President Lincoln spends day near Fort Monroe with Secretaries Stanton and Chase

May 7, 1862

President Lincoln has traveled to the war front.  Now he wants action.  He writes to Flag officer Louis Goldsborough: “Major General McClellan telegraphs that he has ascertained by a reconnaisance that the battery at Jamestown at Jamestown [sic] has been abandoned, and he again requests that gunboats may be sent up the James River.  If you have tolerable confidence that you can successfully contend with the Merrimac without the help of the Galena and two accompanying gunboats send the Galenana [sic] and two gunboats up the James River at once. Please report your action on her to me at once. I shall be found either at Gen Wools Head Quarters or on board the Miami.”

But President Lincoln was also something of a military tourist. Historian William E. Barringer wrote: that Lincoln “spent May 7 visiting the soldiers in General John Wool’s garrison, and then paid a special visit to the USS Monitor, the new ironclad that had electrified the country in its dramatic battle with the Confederate behemoth ironclad CSS Virginia just two months before. The president inspected every nook of the ship, talked with the officers, and then asked that all the seamen be mustered on the deck.  Holding in his hand a hat that still showed mourning on the deck.  Holding in his hand a hat still showed mourning crepe for Willie, he walked slowly past the line of sailors, looking at each man.  When he had finished and was leaving the vessel, they gave him three cheers.”  In the afternoon, the presidential party on horseback visited the ruins of Hampton Roads and then watched a military parade.  Secretary of the Treasury Salmon P. Chase wrote that “first, the cavalry regiments, well mounted and well equipped; then regiment after regiment of infantry, looking handsomely also.  It was inspiring to see them marching by, so orderly and so strong.  When they passed we rode on, but already on regiment was draw up in line, and the colonel and his troops were made glad by the President, who rode along their line alone, uncovered, and inspiring a great enthusiasm.  It is delightful…to observe everywhere the warm affection felt and expressed for the President.”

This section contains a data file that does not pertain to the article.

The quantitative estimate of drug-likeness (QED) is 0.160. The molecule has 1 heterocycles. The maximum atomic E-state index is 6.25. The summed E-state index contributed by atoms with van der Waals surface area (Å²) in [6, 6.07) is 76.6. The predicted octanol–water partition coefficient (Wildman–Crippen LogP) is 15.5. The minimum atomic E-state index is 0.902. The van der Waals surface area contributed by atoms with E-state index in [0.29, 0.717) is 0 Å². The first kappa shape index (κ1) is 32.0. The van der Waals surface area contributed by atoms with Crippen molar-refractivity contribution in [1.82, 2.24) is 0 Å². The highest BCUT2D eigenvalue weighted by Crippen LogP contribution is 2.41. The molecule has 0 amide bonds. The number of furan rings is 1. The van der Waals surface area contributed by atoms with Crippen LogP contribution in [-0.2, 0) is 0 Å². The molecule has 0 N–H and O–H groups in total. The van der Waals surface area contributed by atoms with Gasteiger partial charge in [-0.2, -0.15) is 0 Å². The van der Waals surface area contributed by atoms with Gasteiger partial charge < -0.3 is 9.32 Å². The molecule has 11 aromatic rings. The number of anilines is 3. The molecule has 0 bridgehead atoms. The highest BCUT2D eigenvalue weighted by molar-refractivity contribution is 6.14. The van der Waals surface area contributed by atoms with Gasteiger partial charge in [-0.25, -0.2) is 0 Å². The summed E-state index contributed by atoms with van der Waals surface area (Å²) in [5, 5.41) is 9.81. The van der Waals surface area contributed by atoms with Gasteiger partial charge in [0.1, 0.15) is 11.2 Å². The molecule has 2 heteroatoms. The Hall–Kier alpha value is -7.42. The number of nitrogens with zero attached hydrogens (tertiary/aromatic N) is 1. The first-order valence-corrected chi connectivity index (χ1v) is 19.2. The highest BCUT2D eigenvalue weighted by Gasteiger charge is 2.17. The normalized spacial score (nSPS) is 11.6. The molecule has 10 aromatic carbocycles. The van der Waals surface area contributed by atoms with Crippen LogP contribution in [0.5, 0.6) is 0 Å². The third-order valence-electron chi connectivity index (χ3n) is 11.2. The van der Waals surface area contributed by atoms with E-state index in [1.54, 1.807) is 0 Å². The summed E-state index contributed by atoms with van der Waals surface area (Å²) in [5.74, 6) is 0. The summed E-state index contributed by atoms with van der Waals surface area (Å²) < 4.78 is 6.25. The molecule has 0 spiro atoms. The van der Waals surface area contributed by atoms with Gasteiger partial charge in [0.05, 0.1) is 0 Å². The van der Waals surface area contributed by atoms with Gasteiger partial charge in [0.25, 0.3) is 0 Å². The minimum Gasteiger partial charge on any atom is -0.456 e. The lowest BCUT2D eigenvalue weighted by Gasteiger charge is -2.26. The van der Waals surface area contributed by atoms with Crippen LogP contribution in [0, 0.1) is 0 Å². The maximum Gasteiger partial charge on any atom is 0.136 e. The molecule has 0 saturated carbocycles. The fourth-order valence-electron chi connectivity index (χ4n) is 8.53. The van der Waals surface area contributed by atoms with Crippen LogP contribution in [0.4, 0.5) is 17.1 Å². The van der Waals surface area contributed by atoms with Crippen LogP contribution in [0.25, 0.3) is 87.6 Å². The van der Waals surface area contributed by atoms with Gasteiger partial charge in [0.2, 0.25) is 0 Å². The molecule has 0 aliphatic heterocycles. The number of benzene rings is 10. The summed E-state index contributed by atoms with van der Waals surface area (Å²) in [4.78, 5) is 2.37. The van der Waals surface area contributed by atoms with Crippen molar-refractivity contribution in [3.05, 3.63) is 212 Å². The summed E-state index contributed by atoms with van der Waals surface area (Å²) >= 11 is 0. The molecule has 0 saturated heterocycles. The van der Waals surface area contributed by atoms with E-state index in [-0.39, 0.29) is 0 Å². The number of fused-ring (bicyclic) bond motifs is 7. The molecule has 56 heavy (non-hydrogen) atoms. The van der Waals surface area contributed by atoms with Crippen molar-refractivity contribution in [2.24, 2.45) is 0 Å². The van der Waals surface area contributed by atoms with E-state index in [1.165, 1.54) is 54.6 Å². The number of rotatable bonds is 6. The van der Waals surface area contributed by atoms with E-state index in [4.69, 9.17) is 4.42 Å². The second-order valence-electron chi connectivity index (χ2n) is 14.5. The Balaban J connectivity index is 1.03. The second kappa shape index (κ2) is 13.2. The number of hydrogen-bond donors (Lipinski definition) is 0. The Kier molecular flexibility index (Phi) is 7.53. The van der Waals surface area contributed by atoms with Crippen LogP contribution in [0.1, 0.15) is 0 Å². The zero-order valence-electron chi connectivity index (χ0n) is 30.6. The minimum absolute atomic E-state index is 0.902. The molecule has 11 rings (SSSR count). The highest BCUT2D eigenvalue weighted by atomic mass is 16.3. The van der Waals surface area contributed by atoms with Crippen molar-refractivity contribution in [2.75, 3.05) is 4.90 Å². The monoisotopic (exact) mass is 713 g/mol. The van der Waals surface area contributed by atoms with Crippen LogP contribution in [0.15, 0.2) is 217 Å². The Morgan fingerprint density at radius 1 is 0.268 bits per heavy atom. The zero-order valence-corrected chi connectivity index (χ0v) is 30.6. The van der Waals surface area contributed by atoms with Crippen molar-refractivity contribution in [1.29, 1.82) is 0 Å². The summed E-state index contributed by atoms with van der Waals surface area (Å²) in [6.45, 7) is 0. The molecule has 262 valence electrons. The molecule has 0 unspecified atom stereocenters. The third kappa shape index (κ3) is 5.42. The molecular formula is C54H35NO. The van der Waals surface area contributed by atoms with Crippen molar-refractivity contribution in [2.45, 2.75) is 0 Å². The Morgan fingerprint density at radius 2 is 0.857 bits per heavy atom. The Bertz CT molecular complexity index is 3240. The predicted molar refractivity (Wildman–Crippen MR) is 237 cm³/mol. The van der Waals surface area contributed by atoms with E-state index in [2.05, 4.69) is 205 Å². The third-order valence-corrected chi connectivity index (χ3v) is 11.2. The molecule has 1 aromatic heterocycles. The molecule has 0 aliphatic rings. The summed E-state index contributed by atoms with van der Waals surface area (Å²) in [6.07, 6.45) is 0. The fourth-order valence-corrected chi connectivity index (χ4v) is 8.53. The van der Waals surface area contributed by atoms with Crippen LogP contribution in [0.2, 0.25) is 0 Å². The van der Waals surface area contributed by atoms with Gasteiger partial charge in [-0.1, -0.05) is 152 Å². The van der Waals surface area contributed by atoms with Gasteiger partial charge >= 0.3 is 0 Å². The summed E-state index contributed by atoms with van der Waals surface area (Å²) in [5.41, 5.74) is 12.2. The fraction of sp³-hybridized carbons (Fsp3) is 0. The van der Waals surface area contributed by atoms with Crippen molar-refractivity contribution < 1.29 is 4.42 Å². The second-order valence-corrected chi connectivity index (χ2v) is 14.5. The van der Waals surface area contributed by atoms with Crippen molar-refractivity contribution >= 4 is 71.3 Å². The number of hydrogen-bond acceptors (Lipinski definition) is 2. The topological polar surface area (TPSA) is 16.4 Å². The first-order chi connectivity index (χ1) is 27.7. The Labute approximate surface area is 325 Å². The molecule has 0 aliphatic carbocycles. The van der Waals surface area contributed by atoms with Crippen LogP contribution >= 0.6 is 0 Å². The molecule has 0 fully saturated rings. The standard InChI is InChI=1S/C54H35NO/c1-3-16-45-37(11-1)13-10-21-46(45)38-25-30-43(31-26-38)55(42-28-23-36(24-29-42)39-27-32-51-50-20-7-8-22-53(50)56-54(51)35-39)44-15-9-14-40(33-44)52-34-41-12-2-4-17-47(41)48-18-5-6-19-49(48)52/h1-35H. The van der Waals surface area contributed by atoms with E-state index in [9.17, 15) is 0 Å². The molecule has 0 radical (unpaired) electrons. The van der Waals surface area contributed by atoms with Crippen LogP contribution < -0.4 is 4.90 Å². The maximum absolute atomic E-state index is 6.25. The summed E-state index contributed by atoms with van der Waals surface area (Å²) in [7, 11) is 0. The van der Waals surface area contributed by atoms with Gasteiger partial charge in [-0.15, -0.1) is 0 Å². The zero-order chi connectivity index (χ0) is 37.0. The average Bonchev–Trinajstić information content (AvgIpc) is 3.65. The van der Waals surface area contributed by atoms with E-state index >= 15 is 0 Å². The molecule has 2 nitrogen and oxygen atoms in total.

Historian Baringer wrote: “Evening brought the council of war back into session.  What was to be done now? The fabled Merrimac, it seemed clear, would stay on the defensive.  Hence the naval show of the day was judged a success, and the way was open for an assault on the rebel shore.  The planners decided that on Thursday morning a place called Sewall’s Point would be attacked with the ‘whole available naval force’; then land troops would invade and march south and west against Norfolk.  New assault orders were written for the army.”

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Published in: on May 7, 2012 at 9:00 am  Leave a Comment  

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